With the company now suing its insurer, Seagate said in a filing Tuesday that National Union Fire Insurance Co. of Pittsburgh has paid only $4 million of the $10 million it spent on the case.
Seagate originally filed patent infringement claims against Cornice over its tiny disk drives in the International Trade Commission and in Delaware federal court in 2004. Cornice responded with counterclaims that Seagate’s patents were invalid and that the lawsuit disparaged its products.
Seagate, represented by Orrick, Herrington & Sutcliffe’s Robert Freitas in the insurance fight, said that National Union gave it the green light to defend against Cornice’s counterclaims. National Union paid out more than $4 million, but refused to cough up the additional $6 million, Seagate said in Tuesday’s pretrial statement.
National Union, represented by Drinker Biddle & Reath, fired back that it plans to file breach of contract counterclaims against Seagate. The insurer says the tech company didn’t comply with the “Liability Deductible Plan Endorsement” in the policy or the payment agreement.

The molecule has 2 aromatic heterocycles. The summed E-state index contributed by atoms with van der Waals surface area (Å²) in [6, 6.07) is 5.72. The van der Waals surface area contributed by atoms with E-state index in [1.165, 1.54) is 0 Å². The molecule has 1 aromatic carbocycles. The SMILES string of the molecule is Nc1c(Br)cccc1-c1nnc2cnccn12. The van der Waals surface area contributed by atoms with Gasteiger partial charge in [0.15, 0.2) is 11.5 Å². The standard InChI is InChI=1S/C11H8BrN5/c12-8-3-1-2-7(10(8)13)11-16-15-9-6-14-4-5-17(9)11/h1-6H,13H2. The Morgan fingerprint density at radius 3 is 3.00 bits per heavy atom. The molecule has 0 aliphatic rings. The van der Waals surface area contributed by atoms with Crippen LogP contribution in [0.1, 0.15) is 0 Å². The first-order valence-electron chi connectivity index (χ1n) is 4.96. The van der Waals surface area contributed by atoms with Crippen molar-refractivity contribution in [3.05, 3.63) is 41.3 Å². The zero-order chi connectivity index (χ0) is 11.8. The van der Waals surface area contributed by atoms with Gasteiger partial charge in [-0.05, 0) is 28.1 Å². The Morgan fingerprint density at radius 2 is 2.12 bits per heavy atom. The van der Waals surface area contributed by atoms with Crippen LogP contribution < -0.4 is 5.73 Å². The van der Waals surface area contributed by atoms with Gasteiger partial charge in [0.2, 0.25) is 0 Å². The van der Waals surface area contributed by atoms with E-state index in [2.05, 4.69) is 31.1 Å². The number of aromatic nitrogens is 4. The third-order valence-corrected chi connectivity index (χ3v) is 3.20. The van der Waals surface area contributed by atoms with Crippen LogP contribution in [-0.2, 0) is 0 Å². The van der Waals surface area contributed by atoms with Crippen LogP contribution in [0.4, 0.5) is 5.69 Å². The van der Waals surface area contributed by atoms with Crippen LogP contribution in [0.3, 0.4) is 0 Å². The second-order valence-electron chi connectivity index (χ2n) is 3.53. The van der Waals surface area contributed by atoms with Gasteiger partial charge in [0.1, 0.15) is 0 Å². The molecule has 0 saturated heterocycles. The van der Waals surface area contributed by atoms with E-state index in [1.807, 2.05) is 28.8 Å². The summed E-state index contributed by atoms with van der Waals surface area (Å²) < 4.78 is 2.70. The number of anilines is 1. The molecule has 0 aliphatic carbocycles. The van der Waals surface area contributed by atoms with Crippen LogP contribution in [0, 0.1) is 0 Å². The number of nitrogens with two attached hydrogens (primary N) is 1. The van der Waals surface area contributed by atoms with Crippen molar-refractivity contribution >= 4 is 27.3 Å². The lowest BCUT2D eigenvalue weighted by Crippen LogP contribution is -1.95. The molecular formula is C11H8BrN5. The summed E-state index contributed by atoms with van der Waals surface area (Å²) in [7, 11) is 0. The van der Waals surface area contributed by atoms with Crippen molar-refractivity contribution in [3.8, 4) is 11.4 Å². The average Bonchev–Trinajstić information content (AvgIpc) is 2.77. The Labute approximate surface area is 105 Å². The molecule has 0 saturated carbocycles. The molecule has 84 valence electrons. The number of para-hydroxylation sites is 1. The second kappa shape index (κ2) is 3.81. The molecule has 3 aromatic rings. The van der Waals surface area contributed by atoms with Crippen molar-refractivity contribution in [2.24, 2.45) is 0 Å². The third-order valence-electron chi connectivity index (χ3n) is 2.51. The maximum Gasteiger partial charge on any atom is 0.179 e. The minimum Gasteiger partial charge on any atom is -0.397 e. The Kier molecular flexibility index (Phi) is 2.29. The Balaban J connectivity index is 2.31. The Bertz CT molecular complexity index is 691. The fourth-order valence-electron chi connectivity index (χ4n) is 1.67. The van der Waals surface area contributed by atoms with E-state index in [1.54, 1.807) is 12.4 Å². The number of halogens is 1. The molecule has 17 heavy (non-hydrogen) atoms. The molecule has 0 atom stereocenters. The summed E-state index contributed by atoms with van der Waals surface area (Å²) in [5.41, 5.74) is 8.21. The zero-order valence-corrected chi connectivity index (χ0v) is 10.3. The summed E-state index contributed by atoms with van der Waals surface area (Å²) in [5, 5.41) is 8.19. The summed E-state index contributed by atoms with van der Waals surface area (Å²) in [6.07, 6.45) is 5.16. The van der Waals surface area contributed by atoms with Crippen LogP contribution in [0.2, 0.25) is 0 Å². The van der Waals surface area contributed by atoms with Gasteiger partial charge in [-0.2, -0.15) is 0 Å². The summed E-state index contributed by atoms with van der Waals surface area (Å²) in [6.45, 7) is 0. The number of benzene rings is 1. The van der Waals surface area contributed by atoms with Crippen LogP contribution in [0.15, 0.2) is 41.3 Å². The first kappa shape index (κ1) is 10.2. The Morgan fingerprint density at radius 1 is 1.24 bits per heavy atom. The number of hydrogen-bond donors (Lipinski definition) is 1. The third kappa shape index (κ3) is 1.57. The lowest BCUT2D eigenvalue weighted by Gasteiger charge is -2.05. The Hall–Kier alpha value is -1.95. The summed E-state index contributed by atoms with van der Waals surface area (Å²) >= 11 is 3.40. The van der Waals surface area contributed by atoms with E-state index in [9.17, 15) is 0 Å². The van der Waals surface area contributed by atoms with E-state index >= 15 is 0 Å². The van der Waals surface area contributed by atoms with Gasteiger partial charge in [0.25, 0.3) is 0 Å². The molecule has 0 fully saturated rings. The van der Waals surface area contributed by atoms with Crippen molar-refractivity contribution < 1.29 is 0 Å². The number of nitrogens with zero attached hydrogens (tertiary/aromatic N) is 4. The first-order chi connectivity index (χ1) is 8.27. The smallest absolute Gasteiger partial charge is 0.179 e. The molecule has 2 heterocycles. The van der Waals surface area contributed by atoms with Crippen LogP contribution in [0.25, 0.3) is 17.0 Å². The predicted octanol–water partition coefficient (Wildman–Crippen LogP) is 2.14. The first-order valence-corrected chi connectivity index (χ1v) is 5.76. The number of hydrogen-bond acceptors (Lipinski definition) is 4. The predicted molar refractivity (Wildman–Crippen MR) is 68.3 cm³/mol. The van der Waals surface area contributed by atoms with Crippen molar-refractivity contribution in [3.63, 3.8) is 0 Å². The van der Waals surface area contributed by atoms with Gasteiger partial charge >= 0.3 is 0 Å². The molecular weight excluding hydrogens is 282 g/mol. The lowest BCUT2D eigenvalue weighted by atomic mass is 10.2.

Seagate’s lawyers had earlier dismissed the insurer’s reasons for not paying as “arbitrary and unreasonable ‘billing guidelines’ and other pretexts.” Seagate claims that National Union imposed “artificially low” billing rates and misclassified defense work as not being part of the defense.
David Halbreich, an insurance lawyer with Reed Smith who normally represents policyholders, said that while insurers have to cover counterclaims just like any lawsuit, it can get a little dicey figuring out what is defense work and what’s not.
“How do you separate the attorneys’ fees incurred in bringing the action and in defending against the counterclaims, that’s the question,” Halbreich said.
Lawyers for Scotts Valley, Calif.-based Seagate and National Union didn’t return calls and e-mails seeking comment.
Seagate and National Union failed to settle the matter during a couple of mediations, the most recent occurring last month. With a trial now pending, National Union said in court papers that its counterclaims should push the dispute into arbitration instead of the courtroom.
The original patent cases have been settled. The ITC case was settled in 2005 with Cornice agreeing to stop making the disk drives (pdf) at issue. Then in 2006, the federal case in Delaware also settled. A Fish & Richardson partner who worked on the case declined to comment Tuesday evening.